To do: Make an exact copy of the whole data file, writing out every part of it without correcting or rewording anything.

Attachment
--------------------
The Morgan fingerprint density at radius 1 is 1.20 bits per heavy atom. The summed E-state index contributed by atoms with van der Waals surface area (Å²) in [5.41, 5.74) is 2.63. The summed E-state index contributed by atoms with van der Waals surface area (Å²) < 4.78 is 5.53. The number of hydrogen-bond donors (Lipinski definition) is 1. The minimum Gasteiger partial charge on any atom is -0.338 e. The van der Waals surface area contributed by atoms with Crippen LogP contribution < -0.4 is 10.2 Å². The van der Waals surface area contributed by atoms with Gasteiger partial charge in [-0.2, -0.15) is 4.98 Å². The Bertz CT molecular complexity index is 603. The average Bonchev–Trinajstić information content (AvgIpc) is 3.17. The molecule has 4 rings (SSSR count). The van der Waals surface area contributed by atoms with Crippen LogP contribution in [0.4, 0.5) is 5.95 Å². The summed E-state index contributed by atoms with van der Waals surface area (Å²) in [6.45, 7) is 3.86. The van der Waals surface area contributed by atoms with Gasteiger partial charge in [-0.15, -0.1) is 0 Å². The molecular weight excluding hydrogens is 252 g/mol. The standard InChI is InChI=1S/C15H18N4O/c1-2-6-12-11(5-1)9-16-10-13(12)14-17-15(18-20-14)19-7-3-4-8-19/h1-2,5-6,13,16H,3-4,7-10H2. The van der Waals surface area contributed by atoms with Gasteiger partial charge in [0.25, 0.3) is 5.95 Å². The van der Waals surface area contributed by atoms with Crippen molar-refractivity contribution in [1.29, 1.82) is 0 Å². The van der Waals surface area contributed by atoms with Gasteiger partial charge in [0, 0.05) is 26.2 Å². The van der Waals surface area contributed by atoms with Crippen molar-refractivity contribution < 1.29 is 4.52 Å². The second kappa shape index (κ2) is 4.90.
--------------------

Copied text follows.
The Morgan fingerprint density at radius 1 is 1.20 bits per heavy atom. The summed E-state index contributed by atoms with van der Waals surface area (Å²) in [5.41, 5.74) is 2.63. The summed E-state index contributed by atoms with van der Waals surface area (Å²) < 4.78 is 5.53. The number of hydrogen-bond donors (Lipinski definition) is 1. The minimum Gasteiger partial charge on any atom is -0.338 e. The van der Waals surface area contributed by atoms with Crippen LogP contribution < -0.4 is 10.2 Å². The van der Waals surface area contributed by atoms with Gasteiger partial charge in [-0.2, -0.15) is 4.98 Å². The Bertz CT molecular complexity index is 603. The average Bonchev–Trinajstić information content (AvgIpc) is 3.17. The molecule has 4 rings (SSSR count). The van der Waals surface area contributed by atoms with Crippen LogP contribution in [0.4, 0.5) is 5.95 Å². The summed E-state index contributed by atoms with van der Waals surface area (Å²) in [6.45, 7) is 3.86. The van der Waals surface area contributed by atoms with Gasteiger partial charge in [-0.15, -0.1) is 0 Å². The molecular weight excluding hydrogens is 252 g/mol. The standard InChI is InChI=1S/C15H18N4O/c1-2-6-12-11(5-1)9-16-10-13(12)14-17-15(18-20-14)19-7-3-4-8-19/h1-2,5-6,13,16H,3-4,7-10H2. The van der Waals surface area contributed by atoms with Gasteiger partial charge in [0.25, 0.3) is 5.95 Å². The van der Waals surface area contributed by atoms with Crippen molar-refractivity contribution in [1.29, 1.82) is 0 Å². The van der Waals surface area contributed by atoms with Gasteiger partial charge in [0, 0.05) is 26.2 Å². The van der Waals surface area contributed by atoms with Crippen molar-refractivity contribution < 1.29 is 4.52 Å². The second kappa shape index (κ2) is 4.90.